Also unique to Disgaea is the combination-attack mechanic! It works kind of like Fire Emblem Awakening in how you have to place two party members by one another to attack an enemy. If the characters can both attack an enemy, then this percentage will appear by their name. That’s their chance to possibly get a combo attack in. And when they do, be ready to (hopefully) watch the damage numbers pile up! These animations are over-the-top, though I’ll admit they get a bit repetitive to watch. Good this this game has an option to turn animations off. But eh I like seeing my attacks in RPGs so I kept it on. Oh and these combos go beyond just two units. Nope, quite a lot can do it. It’s satisfying getting all those cut-ins on the same screen. That’s when you know that you’ve done something really cool. …Even if it only ends up doing exactly ten damage. Yeah, thankfully this mechanic is not as broken compared to pairing up. It’s also extremely useful for grinding multiple characters. 

There’s also the revenge mechanic, introduced in this game. It’s part of the subtitle and is a central theme in the story! You can think of it as a sort-of super-meter. The bar fills up whenever characters attack, or whenever a character is KOed. When it fills to the top, revenge mode is activated for three turns! It makes the critical chance 100%, and makes all skills cost only 1 SP. So prepare for a lotta damage. Some characters have overload skills, which can be activated when in revenge mode. Some of these are widely-ranged debuffs, while some just have a meteor come crashing down for some reason. Either way, wise use of this mechanic can change the tides of battle in your favor! …But keep in mind the fact your opponents also have the revenge gauge. So be careful.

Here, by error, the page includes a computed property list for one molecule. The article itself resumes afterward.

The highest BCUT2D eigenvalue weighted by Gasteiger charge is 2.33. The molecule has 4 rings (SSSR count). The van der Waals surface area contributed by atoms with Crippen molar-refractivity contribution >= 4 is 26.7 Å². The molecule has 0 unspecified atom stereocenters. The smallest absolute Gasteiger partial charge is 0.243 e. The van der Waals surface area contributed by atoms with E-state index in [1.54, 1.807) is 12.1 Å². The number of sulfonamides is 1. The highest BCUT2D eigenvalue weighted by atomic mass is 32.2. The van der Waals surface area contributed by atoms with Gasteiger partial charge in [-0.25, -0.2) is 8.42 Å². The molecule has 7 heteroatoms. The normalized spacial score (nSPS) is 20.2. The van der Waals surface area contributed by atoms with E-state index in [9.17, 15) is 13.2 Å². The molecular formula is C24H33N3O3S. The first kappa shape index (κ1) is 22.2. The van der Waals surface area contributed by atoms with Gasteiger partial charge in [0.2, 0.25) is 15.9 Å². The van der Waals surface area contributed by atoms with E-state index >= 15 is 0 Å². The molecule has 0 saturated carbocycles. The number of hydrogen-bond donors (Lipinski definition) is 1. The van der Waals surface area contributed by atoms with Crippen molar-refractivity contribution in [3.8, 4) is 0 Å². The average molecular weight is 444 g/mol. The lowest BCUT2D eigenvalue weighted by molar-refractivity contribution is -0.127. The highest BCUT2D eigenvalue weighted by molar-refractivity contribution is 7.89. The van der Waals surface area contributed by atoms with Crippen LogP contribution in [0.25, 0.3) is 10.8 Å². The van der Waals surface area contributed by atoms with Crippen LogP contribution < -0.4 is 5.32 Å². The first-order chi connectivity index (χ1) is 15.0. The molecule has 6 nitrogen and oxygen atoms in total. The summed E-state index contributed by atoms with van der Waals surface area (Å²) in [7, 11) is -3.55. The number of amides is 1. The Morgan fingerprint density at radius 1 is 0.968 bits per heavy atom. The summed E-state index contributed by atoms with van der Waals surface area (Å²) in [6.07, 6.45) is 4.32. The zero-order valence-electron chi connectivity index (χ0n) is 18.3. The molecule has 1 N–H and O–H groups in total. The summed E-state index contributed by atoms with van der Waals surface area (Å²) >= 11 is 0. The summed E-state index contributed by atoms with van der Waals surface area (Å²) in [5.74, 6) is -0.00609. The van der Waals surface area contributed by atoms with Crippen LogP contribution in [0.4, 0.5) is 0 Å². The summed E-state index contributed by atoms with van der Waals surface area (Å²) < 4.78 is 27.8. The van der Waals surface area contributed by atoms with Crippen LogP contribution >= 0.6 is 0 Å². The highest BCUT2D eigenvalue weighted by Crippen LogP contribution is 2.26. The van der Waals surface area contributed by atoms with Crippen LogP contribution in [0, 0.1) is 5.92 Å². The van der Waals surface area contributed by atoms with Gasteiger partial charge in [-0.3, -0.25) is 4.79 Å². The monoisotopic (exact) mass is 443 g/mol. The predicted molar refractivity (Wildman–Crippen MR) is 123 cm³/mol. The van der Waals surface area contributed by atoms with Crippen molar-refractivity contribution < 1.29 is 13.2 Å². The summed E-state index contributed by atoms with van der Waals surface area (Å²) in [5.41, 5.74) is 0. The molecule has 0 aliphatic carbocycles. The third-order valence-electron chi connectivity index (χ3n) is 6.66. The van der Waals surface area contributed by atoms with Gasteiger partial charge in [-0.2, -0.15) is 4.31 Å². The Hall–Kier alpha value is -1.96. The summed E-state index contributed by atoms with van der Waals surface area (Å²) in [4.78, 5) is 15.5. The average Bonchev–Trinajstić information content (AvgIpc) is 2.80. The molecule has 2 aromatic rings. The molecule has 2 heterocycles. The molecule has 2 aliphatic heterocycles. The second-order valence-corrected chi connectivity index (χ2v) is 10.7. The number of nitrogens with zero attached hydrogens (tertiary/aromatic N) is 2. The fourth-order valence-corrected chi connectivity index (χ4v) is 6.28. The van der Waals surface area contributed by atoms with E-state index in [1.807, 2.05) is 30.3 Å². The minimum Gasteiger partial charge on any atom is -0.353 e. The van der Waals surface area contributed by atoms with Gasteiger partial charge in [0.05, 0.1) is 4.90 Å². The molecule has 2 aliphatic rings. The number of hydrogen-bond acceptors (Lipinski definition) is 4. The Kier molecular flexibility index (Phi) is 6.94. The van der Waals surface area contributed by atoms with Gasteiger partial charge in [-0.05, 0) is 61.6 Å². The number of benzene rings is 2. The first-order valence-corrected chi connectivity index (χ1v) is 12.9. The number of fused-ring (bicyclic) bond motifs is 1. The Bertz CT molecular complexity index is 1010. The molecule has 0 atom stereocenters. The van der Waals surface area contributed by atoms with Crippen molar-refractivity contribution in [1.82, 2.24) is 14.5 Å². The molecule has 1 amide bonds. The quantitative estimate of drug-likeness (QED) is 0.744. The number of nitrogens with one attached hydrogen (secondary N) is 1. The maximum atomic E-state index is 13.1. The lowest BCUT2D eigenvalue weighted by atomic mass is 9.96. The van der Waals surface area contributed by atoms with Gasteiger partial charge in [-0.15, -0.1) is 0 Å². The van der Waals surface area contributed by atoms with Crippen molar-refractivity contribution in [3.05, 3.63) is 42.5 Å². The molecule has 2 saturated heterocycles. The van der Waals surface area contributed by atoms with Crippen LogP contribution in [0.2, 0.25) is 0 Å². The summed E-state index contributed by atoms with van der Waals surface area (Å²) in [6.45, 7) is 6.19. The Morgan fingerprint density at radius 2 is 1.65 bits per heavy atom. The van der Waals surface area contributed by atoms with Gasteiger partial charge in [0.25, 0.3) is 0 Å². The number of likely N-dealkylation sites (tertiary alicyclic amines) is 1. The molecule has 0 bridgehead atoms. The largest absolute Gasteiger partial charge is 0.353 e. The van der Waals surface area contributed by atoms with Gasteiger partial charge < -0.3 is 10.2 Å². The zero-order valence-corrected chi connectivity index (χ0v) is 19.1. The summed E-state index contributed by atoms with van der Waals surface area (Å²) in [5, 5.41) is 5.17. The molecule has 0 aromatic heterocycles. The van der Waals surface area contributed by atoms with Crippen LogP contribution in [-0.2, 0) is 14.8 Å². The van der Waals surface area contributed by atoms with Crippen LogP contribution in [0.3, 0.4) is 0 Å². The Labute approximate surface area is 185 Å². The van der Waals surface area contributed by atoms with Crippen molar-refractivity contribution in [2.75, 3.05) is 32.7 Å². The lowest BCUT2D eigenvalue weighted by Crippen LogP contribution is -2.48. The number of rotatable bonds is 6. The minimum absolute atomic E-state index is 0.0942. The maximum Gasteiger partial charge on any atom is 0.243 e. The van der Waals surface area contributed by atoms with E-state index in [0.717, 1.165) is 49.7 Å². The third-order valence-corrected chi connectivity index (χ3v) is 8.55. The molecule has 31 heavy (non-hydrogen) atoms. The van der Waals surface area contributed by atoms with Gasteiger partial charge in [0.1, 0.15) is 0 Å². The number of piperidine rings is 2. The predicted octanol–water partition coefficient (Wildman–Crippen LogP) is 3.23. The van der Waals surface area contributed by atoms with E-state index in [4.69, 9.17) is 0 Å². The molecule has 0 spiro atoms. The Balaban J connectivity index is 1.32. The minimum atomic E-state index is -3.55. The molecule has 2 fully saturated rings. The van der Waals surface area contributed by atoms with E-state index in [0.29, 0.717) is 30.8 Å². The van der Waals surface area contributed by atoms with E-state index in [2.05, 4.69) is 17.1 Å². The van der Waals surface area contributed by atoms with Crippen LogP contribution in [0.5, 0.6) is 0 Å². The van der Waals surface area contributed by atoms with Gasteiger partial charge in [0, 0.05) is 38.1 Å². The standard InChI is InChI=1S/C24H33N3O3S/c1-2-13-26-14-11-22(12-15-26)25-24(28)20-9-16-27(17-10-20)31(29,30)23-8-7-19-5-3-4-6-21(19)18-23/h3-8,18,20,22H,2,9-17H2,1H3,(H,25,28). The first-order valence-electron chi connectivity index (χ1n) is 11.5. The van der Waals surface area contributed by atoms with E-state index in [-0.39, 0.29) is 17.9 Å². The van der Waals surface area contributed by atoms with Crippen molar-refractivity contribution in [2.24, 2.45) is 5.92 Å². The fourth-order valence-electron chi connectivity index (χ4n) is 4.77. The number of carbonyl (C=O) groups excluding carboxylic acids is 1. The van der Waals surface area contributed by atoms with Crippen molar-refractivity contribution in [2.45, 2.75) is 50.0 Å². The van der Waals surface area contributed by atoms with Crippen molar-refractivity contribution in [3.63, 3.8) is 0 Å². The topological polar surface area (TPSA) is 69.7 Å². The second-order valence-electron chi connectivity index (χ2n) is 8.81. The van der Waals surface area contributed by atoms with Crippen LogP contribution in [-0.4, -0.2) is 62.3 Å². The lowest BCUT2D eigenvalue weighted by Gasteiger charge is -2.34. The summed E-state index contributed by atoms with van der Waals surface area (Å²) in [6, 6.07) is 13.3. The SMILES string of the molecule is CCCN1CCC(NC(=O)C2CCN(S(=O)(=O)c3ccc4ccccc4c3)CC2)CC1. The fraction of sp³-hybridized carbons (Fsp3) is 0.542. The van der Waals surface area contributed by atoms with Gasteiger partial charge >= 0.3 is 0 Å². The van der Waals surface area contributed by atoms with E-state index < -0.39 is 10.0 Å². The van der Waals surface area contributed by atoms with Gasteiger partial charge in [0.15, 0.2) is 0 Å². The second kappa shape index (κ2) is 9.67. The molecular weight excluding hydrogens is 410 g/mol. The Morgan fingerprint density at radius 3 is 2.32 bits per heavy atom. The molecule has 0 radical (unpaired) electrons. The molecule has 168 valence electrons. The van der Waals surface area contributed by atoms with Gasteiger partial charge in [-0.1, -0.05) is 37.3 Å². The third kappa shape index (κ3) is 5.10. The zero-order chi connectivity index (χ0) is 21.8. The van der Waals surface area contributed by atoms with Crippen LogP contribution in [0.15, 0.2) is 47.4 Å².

Next up is upgrading skills! Every time a unit kills an enemy, they get mana, which can be used to upgrade skills or get evilities, which are basically passive abilities. Most of the time skills can be upgraded for power, but some allow you to upgrade their power or their range. I love this so much- It allows for plenty of choice in regards to approach upgrading these skills. I mean you can have a powerful AOE attacker but that would require a lot of grinding. What I generally do is try to make the most of what little I have. Until I unlocked the item world and found a good excuse to grind. But I don’t like grinding to the point the rest of the game is obsolete, so I only do it when I feel the need to upgrade items.

…Wait, I didn’t explain it at all!

The item world is another recurring feature in Disgaea. This series has a lot of them, geez. I probably won’t be able to cover them all here. In a nutshell, it’s a way to upgrade items by going through a bunch of battles. Every ten or so you get a small break with a chance to heal and some items to buy. Then you can choose to either leave or go even further. I tend to lean towards the former due to some RNG events that can happen. Such as this kitsune levelling my item down by five gET OVER HERE YOU SCAMMING-


So that’s why all the NPCs have levels!

…Let’s just say I had to learn to be careful down there and let’s leave it at that.